Churches open doors to the public

December 30, 2002|by MARLO BARNHART

SMITHSBURG - Some took the tour of Smithsburg area churches Sunday to extend the holiday season and others were hoping to enjoy some good Christmas music, while a few were just enjoying the opportunity to satisfy their curiosity.

"I have enjoyed the Frederick (Md.) tour of churches before and it was very enjoyable, so I thought I would try the Smithsburg tour," said retired Hagerstown minister Robert Regenold as he visited Christ Reformed United Church of Christ in Cavetown Sunday afternoon.

Regenold said he was going to try to visit as many of the 14 churches on the tour as possible.

The tour, which was sponsored by the Smithsburg Area Church Association, lasted from 2 to 6 p.m.

At nearby Trinity Lutheran Church, volunteer greeter Pat Baer said she had welcomed more than 30 visitors to her church at 15-16 N. Main St. by 4 p.m.


"I came at 2 and plan to stay as long as they need me," Baer said. Carol Gaines was in charge of the tour at Trinity.

A highlight at Trinity was organ music played throughout the afternoon by Cathy Wiles. It was her last day at Trinity before beginning a new job playing organ at St. Mark's Lutheran Church in Hagerstown, Baer said.

Visitors were directed to printed materials about Trinity's long history (circa 1822), and the Chrismon tree that adorned the front of the sanctuary.

"There has been lots of interest in both the history and the Chrismons," Baer said.

At St. Anne's Episcopal Church, the Rev. Elaine Prince said she also had greeted about 30 visitors to her church at 9 Maple Ave. midway through the tour.

"Some are shopping, some are just curious and others just appreciate beautiful churches," Prince said.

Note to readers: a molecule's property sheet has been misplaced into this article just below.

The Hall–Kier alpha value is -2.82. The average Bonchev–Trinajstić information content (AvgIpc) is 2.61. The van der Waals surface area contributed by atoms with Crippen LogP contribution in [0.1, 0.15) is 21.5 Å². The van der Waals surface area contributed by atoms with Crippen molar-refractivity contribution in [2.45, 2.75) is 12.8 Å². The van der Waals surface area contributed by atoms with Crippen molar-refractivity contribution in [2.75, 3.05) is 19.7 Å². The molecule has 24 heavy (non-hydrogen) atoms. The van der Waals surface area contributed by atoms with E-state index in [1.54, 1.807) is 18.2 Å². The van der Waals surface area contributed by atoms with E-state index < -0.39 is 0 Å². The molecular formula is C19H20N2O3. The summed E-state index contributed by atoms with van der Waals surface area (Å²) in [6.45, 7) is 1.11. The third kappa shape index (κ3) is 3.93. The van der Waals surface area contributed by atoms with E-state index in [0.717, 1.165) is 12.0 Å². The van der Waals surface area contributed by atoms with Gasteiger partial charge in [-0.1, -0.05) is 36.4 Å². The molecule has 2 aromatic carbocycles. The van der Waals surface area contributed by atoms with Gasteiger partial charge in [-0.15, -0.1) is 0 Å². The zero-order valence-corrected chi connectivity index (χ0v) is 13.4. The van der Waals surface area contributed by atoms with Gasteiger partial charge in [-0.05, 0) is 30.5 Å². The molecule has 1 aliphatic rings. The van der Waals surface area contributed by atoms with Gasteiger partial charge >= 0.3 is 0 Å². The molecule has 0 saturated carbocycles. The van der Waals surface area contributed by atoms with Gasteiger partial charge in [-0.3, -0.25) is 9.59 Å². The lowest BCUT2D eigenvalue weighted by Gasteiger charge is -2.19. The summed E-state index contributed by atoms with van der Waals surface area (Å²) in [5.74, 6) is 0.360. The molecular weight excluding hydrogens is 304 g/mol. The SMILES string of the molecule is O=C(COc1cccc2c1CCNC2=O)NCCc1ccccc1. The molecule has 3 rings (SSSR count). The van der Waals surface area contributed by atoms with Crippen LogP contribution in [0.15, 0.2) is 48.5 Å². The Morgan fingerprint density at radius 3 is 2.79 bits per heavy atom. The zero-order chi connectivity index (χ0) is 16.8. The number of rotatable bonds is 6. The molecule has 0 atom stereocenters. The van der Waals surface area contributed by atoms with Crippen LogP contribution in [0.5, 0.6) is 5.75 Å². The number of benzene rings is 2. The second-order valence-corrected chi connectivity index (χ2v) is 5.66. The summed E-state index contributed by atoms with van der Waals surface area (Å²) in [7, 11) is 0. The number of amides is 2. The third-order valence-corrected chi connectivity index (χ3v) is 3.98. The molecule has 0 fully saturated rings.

A bonus was one young couple who told Prince they might be interested in joining the church.

A brochure explained to visitors that St. Anne's was named for Anne, the mother of Mary and grandmother of Jesus.

"However, our name was probably chosen originally with our benefactor, Mrs. Ann Hoye Bishop, in mind," Prince said. Until recently, St. Anne's had been listed as St. Ann's on the sign and literature of the church.

And if that wasn't interesting enough, Prince shared with visitors that St. Anne's also claims the distinction of being the church where former President Lyndon Johnson worshipped not once, but twice during the 1960s while he was at nearby Camp David.

Gail and David Smith of Mapleville started their afternoon tour at Christ Reformed in Cavetown, along with friends Carol and Walt Little, Rohrersville residents.

"Gail and I are both Sunday school teachers so we were hoping to see what kinds of crafts other churches do to get ideas," said Carol Little.

Greeter Phyllis Lewis said she has been going to the Cavetown church since she was 4 years old and was more than happy to show it off to visitors.

Another retired minister, Elgar Soper, said he was impressed that the Cavetown church was so old - 175 years and counting.

"I just like to see how others do things," Soper said as he continued his tour.

Other churches on the tour Sunday were St. Paul's Lutheran, Leitersburg; Mt. Moriah Lutheran; Ringgold Church of Christ; Mt. Bethel United Methodist; Welty Church of the Brethren; St. Peter's (Beard's) Lutheran; Smithsburg Valley Baptist; St. Paul's Lutheran, Greensburg Road; Bethel United Methodist in Chewsville; Mt. Pleasant Church of God; and St. Paul's United Methodist.

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